The treatment is frequently mostly psychological. Patients work on understanding their alcoholism and underlying problems, and then they commit to staying sober or practicing healthier drinking habits. Maintaining recovery from alcohol dependence can be a long process. Treatment for alcohol abuse often includes therapy, leaning new coping skills, and finding healthy ways to manage stress.

Doctors sometimes prescribe medications that lessen some symptoms of withdrawal. Other medications can help a person quit drinking by blocking the feeling of intoxication, making him or her feel sick when alcohol enters the body, or reducing cravings.

Support Groups
Having support and seeking professional treatment increases chances for recovery from alcohol from alcohol dependence (Moos, et al., 2006). Groups such as Alcoholics Anonymous (AA) focus on providing support for recovering alcoholics.


What Is the Outlook for Alcohol Abuse and Alcoholism?
People who abuse alcohol for an extended time and alcoholics may have other health complications, such as an increased risk for cancer, mental health issues, liver problems, brain damage, and a weakened immune system.

Even people who successfully complete treatment will always have a risk of relapse. It’s important to recognize warning signs and enlist support when you fear a relapse is coming. Continued therapy and support help minimize the risk of relapse (Moos, et al., 2006).


Cutting Addiction and Self Harm: By Robert Frank Mittiga Recovery Coach

Cutting Addiction and Self Harm

Do you ever hurt yourself when you’re feeling overwhelmed? If so, you’re not alone. For many people, self-harm is a way of coping with problems. It may help you express feelings you can’t put into words, distract you from your life, or release emotional pain. Afterwards, you probably feel better—at least for a little while. But then the painful feelings return, and you feel the urge to get relief by hurting yourself again.

Self-harm may feel like an addiction. You want to stop, but you don’t know how. Or you may feel like you can’t give it up because it’s the only thing keeping you from completely breaking down. If that’s how you feel, know this: you deserve to feel better, and you can get there without hurting yourself. There is help out there, if you want to stop. Whatever you’re facing in your life, you can learn how to not just cope with it, but to get the right help overcome it.

Understanding cutting and self-harm

Self-harm is a way of expressing and dealing with deep distress and emotional pain. As counterintuitive as it may sound to those on the outside, hurting yourself makes you feel better. In fact, you may feel like you have no choice. Injuring yourself is the only way you know how to cope with feelings like sadness, self-loathing, emptiness, guilt, and rage.

The problem is that the relief that comes from self-harming doesn’t last very long. It’s like slapping on a Band-Aid when what you really need are stitches. It may temporarily stop the bleeding, but it doesn’t fix the underlying injury. And it also creates its own problems.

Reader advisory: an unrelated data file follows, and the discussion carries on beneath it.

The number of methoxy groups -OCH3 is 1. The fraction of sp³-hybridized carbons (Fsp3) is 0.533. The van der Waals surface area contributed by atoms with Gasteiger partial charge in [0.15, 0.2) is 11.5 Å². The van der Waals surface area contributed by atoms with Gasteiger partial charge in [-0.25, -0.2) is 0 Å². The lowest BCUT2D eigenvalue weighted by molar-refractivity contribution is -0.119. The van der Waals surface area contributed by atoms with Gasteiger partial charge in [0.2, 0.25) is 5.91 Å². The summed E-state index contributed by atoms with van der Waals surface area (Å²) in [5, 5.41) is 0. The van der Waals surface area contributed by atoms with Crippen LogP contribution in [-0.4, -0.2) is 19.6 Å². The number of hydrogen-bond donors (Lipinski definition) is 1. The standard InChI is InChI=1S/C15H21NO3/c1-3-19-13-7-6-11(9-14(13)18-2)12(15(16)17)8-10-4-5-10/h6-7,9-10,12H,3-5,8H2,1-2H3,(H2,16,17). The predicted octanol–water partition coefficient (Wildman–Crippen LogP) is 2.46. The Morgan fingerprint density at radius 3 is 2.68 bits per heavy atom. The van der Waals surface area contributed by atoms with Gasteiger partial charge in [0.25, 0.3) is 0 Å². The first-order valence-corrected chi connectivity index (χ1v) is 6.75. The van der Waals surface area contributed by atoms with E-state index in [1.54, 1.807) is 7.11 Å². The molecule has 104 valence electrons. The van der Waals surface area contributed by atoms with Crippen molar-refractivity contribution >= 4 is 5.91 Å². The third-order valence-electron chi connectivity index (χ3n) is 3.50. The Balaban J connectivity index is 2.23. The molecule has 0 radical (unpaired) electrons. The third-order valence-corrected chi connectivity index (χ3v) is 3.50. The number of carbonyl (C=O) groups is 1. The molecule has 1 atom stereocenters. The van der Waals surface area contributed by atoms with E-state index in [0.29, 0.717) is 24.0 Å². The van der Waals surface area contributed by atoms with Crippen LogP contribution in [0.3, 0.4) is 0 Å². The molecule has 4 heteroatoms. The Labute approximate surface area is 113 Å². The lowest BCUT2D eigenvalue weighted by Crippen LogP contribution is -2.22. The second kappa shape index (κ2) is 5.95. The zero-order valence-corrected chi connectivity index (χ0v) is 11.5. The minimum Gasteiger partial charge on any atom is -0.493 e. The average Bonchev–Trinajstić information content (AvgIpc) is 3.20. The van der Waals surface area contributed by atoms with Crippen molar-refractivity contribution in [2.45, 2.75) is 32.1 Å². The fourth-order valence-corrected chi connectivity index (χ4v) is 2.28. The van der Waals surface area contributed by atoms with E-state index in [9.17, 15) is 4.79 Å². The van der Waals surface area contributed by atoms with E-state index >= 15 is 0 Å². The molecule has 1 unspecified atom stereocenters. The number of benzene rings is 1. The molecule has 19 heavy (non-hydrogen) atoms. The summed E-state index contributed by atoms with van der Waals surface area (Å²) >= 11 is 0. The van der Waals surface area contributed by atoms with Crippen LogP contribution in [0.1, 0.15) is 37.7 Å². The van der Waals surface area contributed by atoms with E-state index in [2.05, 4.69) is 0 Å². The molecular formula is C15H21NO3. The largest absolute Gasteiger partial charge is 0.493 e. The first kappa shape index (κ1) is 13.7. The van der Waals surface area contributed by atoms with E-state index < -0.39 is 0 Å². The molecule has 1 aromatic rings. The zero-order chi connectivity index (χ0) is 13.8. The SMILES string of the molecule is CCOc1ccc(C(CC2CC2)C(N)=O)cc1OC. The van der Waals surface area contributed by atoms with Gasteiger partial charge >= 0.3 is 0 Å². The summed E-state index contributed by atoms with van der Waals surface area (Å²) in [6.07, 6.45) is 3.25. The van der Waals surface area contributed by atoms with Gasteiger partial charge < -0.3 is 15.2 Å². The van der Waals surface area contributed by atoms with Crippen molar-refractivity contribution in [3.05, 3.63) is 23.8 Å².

If you’re like most people who self-injure, you try to keep what you’re doing secret. Maybe you feel ashamed or maybe you just think that no one would understand. But hiding who you are and what you feel is a heavy burden. Ultimately, the secrecy and guilt affects your relationships with your friends and family members and the way you feel about yourself. It can make you feel even more lonely, worthless, and trapped.

Myths and facts about cutting and self-harm

Because cutting and other means of self-harm tend to be taboo subjects, the people around you—and possibly even you—may harbor serious misconceptions about your motivations and state of mind. Don’t let these myths get in the way of getting help or helping someone you care about.

Myth: People who cut and self-injure are trying to get attention.
Fact: The painful truth is that people who self-harm generally do so in secret. They aren’t trying to manipulate others or draw attention to themselves. In fact, shame and fear can make it very difficult to come forward and ask for help.

Myth: People who self-injure are crazy and/or dangerous.
Fact: It is true that many people who self-harm suffer from anxiety, depression, or a previous trauma—just like millions of others in the general population. Self-injury is how they cope. Slapping them with a “crazy” or “dangerous” label isn’t accurate or helpful.

Myth: People who self-injure want to die.
Fact: Self-injurers usually do not want to die. When they self-harm, they are not trying to kill themselves—they are trying to cope with their pain. In fact, self-injury may be a way of helping themselves go on living. However, in the long-term, people who self-injure have a much higher risk of suicide, which is why it’s so important to seek help.

Myth: If the wounds aren’t bad, it’s not that serious.
Fact: The severity of a person’s wounds has very little to do with how much he or she may be suffering. Don’t assume that because the wounds or injuries are minor, there’s nothing to worry about.

Signs and symptoms of cutting and self-harm

Self-harm often goes hand in hand with other problems, particularly depression and eating disorders. Self-harm includes anything you do to intentionally injure yourself. Some of the more common ways include: